By the time Fish Story had been shot, scored, and pasted together for its (presumably very limited) theatrical debut in 1947, the recently-added category for Best Documentary in the Oscars was only five years old. And, upon even the most casual, non-committed viewing of Fish Story ‒ which has recently been rediscovered after nearly 70 years of obscurity and released on DVD-R via budget label Alpha Video under the more “marketable” moniker of John Carradine Goes Fishing ‒ it’s easy to see why this documentary never found its way to the Academy for award-worthy approval. Granted, a good part of that is due to the fact even a “casual, non-committed viewing” of Fish Story can result in massive cerebral hemorrhaging and an 89% chance of death.
The bizarre watery grave for all who enter, as constructed by almost legendary former lightweight indie filmmaker F. Herrick Herrick (you’re really going to need to know your lost horror movie history for that name to have any relevance whatsoever), was filmed on location in a mosquito-laden haven of isolated bayou hell somewhere in the midwest (which I am sure has not changed much since). Essentially, this is the “spawning” of the godawful boring fishing shows local television stations used to broadcast on Sunday afternoons just so us kids would go to church (or find something that was actually interesting to do). And I say that with all due respect, of which there is none.
Shot in early Kodacolor with live sound, the long-forgotten travelogue is about what you’d expect it to be in terms of professional filmmaking: grossly amateurish and unforgivably incompetent. Between the muddled sound the low resolution transfer (Alpha Video is a budget label ‒ remember that, kiddies!), the whole murky affair ‒ which is just a few minutes shy of being a whole hour-long, though it drains a good six years off of your life-cycle to just sit through the tedious opening credits ‒ finds the future exploitation/horror movie marquee name hamming it up in the wild with a two fishin’ pros of the era, newspaper sports columnist Lowell “Tubby” Toms and expert castman “Stu” Pritchard.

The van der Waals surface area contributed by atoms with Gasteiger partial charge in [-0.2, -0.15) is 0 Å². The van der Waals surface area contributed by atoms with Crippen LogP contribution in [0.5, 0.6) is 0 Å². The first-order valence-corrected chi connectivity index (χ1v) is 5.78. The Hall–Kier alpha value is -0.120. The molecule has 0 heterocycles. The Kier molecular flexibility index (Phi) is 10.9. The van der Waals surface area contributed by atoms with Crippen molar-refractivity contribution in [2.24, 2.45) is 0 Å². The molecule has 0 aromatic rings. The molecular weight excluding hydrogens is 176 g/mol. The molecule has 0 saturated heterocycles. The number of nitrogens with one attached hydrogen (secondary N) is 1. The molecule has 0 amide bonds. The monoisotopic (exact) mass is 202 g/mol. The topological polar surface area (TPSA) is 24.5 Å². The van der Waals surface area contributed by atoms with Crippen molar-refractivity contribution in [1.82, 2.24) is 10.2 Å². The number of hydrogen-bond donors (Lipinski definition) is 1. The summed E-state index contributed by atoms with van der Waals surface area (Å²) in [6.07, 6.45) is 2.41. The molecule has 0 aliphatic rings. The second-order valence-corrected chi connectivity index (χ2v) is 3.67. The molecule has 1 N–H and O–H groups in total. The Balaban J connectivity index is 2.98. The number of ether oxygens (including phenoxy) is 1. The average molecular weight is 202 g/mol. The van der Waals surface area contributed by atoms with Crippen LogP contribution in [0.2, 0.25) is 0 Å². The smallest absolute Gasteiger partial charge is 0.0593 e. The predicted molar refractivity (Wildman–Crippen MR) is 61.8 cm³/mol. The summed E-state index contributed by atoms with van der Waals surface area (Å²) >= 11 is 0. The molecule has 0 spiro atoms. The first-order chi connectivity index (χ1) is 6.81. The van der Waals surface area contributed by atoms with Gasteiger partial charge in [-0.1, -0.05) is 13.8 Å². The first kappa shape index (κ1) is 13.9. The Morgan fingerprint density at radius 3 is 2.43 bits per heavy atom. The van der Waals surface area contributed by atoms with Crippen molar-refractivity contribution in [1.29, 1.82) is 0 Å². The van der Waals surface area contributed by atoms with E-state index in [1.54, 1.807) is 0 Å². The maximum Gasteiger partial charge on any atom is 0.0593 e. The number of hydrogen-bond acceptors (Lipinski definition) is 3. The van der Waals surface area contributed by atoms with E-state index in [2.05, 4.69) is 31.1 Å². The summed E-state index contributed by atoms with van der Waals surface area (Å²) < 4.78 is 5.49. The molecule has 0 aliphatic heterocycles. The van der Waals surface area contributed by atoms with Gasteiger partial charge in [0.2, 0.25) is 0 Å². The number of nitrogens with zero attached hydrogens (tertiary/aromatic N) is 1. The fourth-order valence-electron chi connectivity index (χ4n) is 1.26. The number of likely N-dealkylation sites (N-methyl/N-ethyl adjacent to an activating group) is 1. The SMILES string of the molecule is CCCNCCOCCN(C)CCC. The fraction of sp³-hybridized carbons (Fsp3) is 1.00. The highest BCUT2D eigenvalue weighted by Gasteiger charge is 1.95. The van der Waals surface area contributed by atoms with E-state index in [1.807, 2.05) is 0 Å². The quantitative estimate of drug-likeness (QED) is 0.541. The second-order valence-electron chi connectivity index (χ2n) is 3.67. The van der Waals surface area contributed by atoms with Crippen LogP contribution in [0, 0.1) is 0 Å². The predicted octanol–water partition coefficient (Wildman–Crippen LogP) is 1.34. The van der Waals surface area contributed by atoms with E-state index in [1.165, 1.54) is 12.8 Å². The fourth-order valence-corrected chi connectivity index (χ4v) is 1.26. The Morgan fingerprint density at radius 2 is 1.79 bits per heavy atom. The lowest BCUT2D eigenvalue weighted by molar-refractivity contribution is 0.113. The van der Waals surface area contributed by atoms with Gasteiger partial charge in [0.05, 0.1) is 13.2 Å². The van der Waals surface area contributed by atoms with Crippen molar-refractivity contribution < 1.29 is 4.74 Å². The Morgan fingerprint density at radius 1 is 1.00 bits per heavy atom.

The jestful retorts between this trio of newfound friends ‒ what you can actually decipher of it, that is, since a good half of the motionless picture sounds like low bitrate audio outtakes from a Robert Altman movie captured by a second-hand magnetic wire recording in someone’s submerged wooden chest ‒ ranges from head-shaking to cringeworthy at best (especially when John gets “cutesy” in one particularly disturbing scene from which Alpha’s cover art hails). The breathtaking underwater photography (which is “breathtaking” in a less-traditional, smothering, suffocating sense) seems to have been filmed in an algae-filled coy pond somewhere, with half (or maybe entirely) dead fish in (in)action. But at least they’re much more lively than the film’s human stars!
Put simply, Fish Story aka John Carradine Goes Fishing is a painful, hilariously hideous trip for all. It is just the sort of thing that, were it about 1/3 of its runtime, would make for an ideal short subject on Mystery Science Theater 3000 (although, with the forthcoming new series on the way, MST3K creator Joel Hodgson should probably place this one on his radar). Speaking of MST3K, the first of an unholy trinity of deep sea/fishing shorts Battling Silver Kings (1931) ‒ included here along with the 1944 short Demons of the Deep and the 1953 yawnfest Deep Sea Adventure ‒ will painfully remind MiSTies of an infamous “sporting” short Catching Trouble.
For you see, in Battling Silver Kings ‒ and I should preface that these brave, stalwart examples of fearless sportsmen never actually battle any of the titular tarpon the short starts off centering around ‒ a group of total pricks get upset when a hungry tiger shark bites one of seven-hundred tarpon they catch in two. And so, they declare war on the big fish, hunt it down, and fucking kill it. (At least the stars of Fish Story were conservative enough to toss a few of the doomed gilled creatures back in the water!) The final supplemental short subject ‒ “Spare the Rod” ‒ is actually an episode from the short-lived Crunch and Des series (1955-1956) starring Forrest Tucker, which has also been buried away by the sands of tides.
Recommended for cinemasochists only ‒ and anyone who actually enjoys watching fishing shows, of course, which I suppose are one and the same.